Is it legal to not replace a tenants stove if she refused to allow us to remove her old stove twice so we could install the new one?

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Is it legal to not replace a tenants stove if she refused to allow us to remove her old stove twice so we could install the new one?

I am an apartment manager, and I have a tenant who needs a new stove. Her burners work fine but the oven part is not repairable. Her request was approved, the stove was ordered, and she was informed of everything going on ahead of time. I informed her that somebody would be coming over to remove her old stove the day before the new one would be delivered and installed and I even gave her dates and times. I also told her that any of her furniture that was in the way of moving the stove would need to be moved and it was her responsibility (I was told this by my boss). We made 2 attempts to remove this lady’s stove both of which she rejected. The first time she said that she wasn’t moving her stuff; the second attempt she said she wasn’t done cooking (we offered to let her finish her cooking first), to which she yelled at us and told us to just come get the stove. When informed of all of this, my boss told me to send her a copy of the bill from the people who we’ve sent over to remove her stove and she was going to send it to the tenant. She also told me that since we attempted twice to remove the stove with no cooperation, she wanted me to store the new stove. She told me to let the tenant know that she could just make do with her old one. I didn’t feel right about this, so I gave her the stove anyway. Now I am wondering if I did the right thing. Is it legal to not replace her stove if she refused to cooperate twice?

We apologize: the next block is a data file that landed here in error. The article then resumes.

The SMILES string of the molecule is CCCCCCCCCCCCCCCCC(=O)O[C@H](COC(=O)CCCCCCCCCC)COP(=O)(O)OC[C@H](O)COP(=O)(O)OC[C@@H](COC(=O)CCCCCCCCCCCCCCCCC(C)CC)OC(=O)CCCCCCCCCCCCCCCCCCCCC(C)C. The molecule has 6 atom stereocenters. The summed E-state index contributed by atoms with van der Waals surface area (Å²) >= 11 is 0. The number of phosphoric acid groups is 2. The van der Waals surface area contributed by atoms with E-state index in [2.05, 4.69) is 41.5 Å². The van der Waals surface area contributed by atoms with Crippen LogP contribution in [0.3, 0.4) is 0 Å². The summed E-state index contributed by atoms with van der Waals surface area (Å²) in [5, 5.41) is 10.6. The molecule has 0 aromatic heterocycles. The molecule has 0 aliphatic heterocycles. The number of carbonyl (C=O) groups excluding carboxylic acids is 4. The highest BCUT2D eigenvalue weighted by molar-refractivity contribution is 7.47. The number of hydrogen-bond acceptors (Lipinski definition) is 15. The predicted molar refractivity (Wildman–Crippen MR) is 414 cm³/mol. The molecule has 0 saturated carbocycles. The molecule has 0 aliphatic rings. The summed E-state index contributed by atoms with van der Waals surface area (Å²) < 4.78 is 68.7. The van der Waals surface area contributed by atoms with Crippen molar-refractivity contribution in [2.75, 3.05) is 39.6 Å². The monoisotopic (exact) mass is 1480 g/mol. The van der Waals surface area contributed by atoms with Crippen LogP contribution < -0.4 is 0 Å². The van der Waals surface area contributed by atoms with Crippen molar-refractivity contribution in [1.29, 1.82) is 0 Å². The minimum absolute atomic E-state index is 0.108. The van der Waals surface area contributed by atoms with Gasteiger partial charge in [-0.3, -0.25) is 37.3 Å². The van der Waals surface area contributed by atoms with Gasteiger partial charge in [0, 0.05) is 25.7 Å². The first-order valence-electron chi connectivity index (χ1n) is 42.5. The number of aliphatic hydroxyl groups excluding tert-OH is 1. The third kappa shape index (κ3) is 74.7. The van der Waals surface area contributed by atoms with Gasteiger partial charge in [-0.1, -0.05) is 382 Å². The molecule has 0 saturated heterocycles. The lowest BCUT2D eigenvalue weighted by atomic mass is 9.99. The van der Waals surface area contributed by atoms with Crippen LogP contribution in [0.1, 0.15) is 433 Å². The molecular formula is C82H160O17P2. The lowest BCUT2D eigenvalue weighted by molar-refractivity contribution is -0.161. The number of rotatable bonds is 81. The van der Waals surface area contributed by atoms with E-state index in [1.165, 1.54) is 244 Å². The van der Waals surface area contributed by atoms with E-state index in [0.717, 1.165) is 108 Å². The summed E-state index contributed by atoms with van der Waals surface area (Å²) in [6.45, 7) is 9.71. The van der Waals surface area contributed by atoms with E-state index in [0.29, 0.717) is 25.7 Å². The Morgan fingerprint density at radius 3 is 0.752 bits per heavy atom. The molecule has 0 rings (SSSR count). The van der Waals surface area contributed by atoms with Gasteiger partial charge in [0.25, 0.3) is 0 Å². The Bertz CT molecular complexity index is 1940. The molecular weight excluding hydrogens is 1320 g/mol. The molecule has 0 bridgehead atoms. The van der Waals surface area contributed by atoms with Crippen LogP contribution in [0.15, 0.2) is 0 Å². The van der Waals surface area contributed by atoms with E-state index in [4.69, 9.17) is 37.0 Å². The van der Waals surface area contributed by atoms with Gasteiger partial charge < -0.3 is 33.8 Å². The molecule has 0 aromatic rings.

Asked on December 27, 2010 under Real Estate Law, Arkansas

Answers:

M.T.G., Member, New York Bar / FreeAdvice Contributing Attorney

Answered 11 years ago | Contributor

I think that in the end you did the right thing.  Landlord Tenant issues are probably the most highly disputed matters in the courts, next to family court issues.  Yes, she was uncooperative but in the end she was entitled to the stove.  If she had brought you and your boss to court your defense would have been the attempts made to replace the stove but the court would never have penalized her and told you that you did not have to replace it.  If the fixture was not working properly she could have asked for an abatement of the rent and might even have gotten it.  I am sure that your boss is mad at the amount that is owed in the attempts to replace the stove but at least one of those attempts would have been money she had to swallow anyway. 


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